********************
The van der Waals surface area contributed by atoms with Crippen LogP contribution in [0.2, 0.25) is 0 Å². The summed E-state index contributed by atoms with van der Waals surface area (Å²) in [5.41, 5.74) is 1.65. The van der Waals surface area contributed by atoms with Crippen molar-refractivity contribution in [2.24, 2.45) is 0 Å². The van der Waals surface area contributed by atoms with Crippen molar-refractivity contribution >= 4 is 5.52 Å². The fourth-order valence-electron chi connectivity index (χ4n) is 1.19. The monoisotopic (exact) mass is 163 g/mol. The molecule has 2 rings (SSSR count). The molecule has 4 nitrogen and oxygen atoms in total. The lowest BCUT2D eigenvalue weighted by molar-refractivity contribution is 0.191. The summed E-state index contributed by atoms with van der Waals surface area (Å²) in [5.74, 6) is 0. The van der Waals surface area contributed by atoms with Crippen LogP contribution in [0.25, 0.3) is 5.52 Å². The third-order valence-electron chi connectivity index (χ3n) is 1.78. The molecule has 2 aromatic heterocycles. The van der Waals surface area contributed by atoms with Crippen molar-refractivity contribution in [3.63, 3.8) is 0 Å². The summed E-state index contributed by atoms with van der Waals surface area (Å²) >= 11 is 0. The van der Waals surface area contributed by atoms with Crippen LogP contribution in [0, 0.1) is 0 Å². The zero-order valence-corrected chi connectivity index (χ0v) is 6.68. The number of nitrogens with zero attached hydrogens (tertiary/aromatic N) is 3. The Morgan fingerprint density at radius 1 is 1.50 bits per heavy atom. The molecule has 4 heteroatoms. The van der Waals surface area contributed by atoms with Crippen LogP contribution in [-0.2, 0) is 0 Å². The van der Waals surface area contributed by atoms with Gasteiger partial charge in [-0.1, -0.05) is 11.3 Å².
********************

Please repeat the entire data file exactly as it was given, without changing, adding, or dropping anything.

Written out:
The van der Waals surface area contributed by atoms with Crippen LogP contribution in [0.2, 0.25) is 0 Å². The summed E-state index contributed by atoms with van der Waals surface area (Å²) in [5.41, 5.74) is 1.65. The van der Waals surface area contributed by atoms with Crippen molar-refractivity contribution in [2.24, 2.45) is 0 Å². The van der Waals surface area contributed by atoms with Crippen molar-refractivity contribution >= 4 is 5.52 Å². The fourth-order valence-electron chi connectivity index (χ4n) is 1.19. The monoisotopic (exact) mass is 163 g/mol. The molecule has 2 rings (SSSR count). The molecule has 4 nitrogen and oxygen atoms in total. The lowest BCUT2D eigenvalue weighted by molar-refractivity contribution is 0.191. The summed E-state index contributed by atoms with van der Waals surface area (Å²) in [5.74, 6) is 0. The van der Waals surface area contributed by atoms with Crippen LogP contribution in [0.25, 0.3) is 5.52 Å². The third-order valence-electron chi connectivity index (χ3n) is 1.78. The molecule has 2 aromatic heterocycles. The van der Waals surface area contributed by atoms with Crippen molar-refractivity contribution in [3.63, 3.8) is 0 Å². The summed E-state index contributed by atoms with van der Waals surface area (Å²) >= 11 is 0. The van der Waals surface area contributed by atoms with Crippen LogP contribution in [0, 0.1) is 0 Å². The zero-order valence-corrected chi connectivity index (χ0v) is 6.68. The number of nitrogens with zero attached hydrogens (tertiary/aromatic N) is 3. The Morgan fingerprint density at radius 1 is 1.50 bits per heavy atom. The molecule has 4 heteroatoms. The van der Waals surface area contributed by atoms with Crippen LogP contribution in [-0.2, 0) is 0 Å². The van der Waals surface area contributed by atoms with Gasteiger partial charge in [-0.1, -0.05) is 11.3 Å².